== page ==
Is wireless recession-proof?
During yesterday's earnings call, AT&T CFO Richard Lindner fielded queries from the financial analyst community about the current economic downturn and its potential impact on AT&T's business.
This follows a comment made in January by AT&T CEO Randall Stephenson at a CitiGroup event that the company was experiencing some softness on certain segments. That news caused a bit of an uproar among the financial community and prompted Verizon COO Denny Strigl to announce that his company wasn't seeing an impact from the economy.
Lindner said that while there may be some softness in the access lines and some slowing in broadband net adds, he believes that the softness in the economy will not impact wireless, where AT&T is still seeing strong growth and ARPU.
He added that much of wireless' growth is driven by data and that data growth is determined by new devices, such as smart phones, which allow customers to access new applications. Lindner's theory is backed up by ABI Research, which yesterday announced that the potential recession in the U.S. doesn't seem to be impacting handset vendors. In 2007 handset shipments increased by 15.8 percent.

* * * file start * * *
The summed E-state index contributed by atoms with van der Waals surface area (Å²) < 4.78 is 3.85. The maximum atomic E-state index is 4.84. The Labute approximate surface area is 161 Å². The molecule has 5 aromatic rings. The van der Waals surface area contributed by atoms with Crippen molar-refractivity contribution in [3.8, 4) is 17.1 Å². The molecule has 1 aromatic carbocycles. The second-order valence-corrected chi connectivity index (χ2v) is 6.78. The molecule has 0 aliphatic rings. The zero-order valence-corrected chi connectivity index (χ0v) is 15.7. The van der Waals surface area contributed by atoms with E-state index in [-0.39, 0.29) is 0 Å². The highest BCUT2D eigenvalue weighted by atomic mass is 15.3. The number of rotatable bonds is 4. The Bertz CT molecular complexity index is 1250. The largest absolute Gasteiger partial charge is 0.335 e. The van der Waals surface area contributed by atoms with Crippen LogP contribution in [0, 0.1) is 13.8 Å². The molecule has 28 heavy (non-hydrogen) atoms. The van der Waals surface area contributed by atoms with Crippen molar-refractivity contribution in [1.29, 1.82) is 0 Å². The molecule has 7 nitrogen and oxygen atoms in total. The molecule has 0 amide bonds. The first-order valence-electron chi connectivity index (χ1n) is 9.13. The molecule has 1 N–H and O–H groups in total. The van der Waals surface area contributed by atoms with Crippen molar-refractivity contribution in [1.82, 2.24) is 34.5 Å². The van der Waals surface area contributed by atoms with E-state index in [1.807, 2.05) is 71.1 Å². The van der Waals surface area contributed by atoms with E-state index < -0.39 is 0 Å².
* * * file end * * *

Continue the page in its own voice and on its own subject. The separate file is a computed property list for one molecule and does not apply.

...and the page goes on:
But ABI admitted that while 2007 wasn't tough on handset makers, 2008 may be a slightly different story. The research firm is reducing its 2008 handset market growth forecasts from 13.5 percent to 12 percent because of the economic uncertainty.
I disagree with the idea that consumers will continue to upgrade devices and buy wireless data services in times of economic hardship. I think if consumers are feeling economic pressure, they will start cutting back on unnecessary expenses and wireless data services and handset upgrades fall into that area. I certainly don't expect consumers to downgrade their voice plans or cancel their wireless phone service, but I do think that some wireless bills will go unpaid. And I think that consumers will cut back on some of their discretionary data services. Mobile TV service seems a bit extravagant if you're facing a mortgage crisis.
Of course, this economic situation may be the perfect opportunity for mobile advertising. If consumers are no longer willing to pay for their discretionary entertainment services, they might be much more amenable to advertising-supported content or promotions like Virgin Mobile USA's Sugar Mama advertising program where customers view advertisements and fill out surveys to receive free airtime minutes.
I think it's naive to assume that this industry is recession-proof. I expect to see the impact of the softening economy in the coming quarters. -Sue